World-renowned conductor Marin Alsop on Friday will lead the Yale School of Music’s Philharmonia in Woolsey Hall.
Alsop, who currently serves as music director of the Baltimore Symphony Orchestra, has come to New Haven to conduct two pieces by Leonard Bernstein — “Opening Prayer” and “Chichester Psalms” — as well as Beethoven’s Symphony No. 9 in D major, Op. 125. The performance will also feature the Yale Glee Club and the Yale Camerata.
“It is clear that [Alsop] is familiar with both the Bernstein pieces and the Beethoven,” said violinist Emily Switzer ’17 MUS ’19. “She has a such a specific vision for how she wants these pieces to work.”
Oboist Leonardo Ziporyn MUS ’19 said that in the Beethoven, Alsop has worked on “staying true to what the score says,” and following the tempo markings Beethoven included in the music.
Switzer said that Alsop’s approach to the Beethoven is “lively and precise,” and described the symphony as “monumental” — both for its length and its complexity.
Ziporyn said the piece’s first movement is characterized by “pure energy and rhythmic drive.” The second movement, he said, features a similar sense of rhythmic drive and previews the famous “Ode to Joy” theme that returns in full force in the fourth and final movement of the symphony.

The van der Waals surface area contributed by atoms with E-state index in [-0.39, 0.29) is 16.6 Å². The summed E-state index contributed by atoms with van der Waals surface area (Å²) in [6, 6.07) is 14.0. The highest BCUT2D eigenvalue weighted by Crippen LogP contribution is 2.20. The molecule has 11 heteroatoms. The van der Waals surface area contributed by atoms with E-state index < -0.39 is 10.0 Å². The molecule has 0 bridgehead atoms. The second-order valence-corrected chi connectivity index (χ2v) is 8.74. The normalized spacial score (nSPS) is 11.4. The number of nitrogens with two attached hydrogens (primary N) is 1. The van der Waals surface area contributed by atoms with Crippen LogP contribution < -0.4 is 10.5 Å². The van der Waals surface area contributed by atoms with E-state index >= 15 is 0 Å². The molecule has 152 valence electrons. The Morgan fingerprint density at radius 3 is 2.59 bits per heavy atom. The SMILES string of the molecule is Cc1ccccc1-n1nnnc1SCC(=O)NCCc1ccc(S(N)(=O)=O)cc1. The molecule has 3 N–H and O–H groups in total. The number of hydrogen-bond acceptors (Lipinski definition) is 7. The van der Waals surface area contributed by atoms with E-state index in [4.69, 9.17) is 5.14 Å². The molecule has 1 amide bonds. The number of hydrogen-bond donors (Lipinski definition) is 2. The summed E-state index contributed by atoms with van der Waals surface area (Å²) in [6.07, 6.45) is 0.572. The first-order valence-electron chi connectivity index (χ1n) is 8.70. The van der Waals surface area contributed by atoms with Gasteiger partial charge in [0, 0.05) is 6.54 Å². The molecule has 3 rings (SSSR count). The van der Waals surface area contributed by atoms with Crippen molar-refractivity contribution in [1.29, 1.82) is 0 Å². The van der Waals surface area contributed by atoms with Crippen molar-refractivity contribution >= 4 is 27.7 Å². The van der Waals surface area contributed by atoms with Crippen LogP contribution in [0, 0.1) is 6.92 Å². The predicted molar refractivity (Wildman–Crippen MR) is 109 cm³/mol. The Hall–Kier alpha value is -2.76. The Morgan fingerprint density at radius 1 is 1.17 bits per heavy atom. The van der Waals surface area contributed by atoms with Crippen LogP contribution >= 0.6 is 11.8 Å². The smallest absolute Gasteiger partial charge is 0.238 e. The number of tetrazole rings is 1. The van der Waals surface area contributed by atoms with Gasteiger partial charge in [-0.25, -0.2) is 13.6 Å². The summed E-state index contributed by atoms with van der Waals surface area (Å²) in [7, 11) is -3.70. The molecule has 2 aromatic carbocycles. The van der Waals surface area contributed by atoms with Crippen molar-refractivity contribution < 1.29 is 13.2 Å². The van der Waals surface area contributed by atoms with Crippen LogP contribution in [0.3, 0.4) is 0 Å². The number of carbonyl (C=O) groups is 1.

Switzer echoed Ziporyn’s comment about rhythmic drive, noting that especially in the first two movements, there is “always sense of motion” with Alsop on the podium.
“Nothing is ever stagnant,” Switzer said.
Ziporyn said that in the final movement, the darkness of the first movement returns, only to be “completely obliterated by joy.”
The concert will begin with Bernstein’s “Opening Prayer,” featuring baritone Bryan Murray MUS ’18.
Murray said this short piece “starts with a robust, sharp trumpet solo and ends with transcending strings, harp and an old Hebrew prayer.”
This prayer, Murray said, roughly translates to “God will bless you and keep you safe. God will be happy to see you and set you free. God will look toward you and bring you peace. Shalom.”
The program will also feature Bernstein’s “Chichester Psalms,” which is scored for orchestra, solo voices and choir. In the third movement of the Bernstein, the composer opens with a gut-wrenching, “borderline painful” string introduction, said Sam Hollister ’18, a member of the Yale Glee Club.
“In Maestra Alsop’s commanding, nearly terrifying gestures to the string section in that moment, she drew a sound from the players like I have never heard before,” Hollister said.
Julia Carabatsos | email@example.com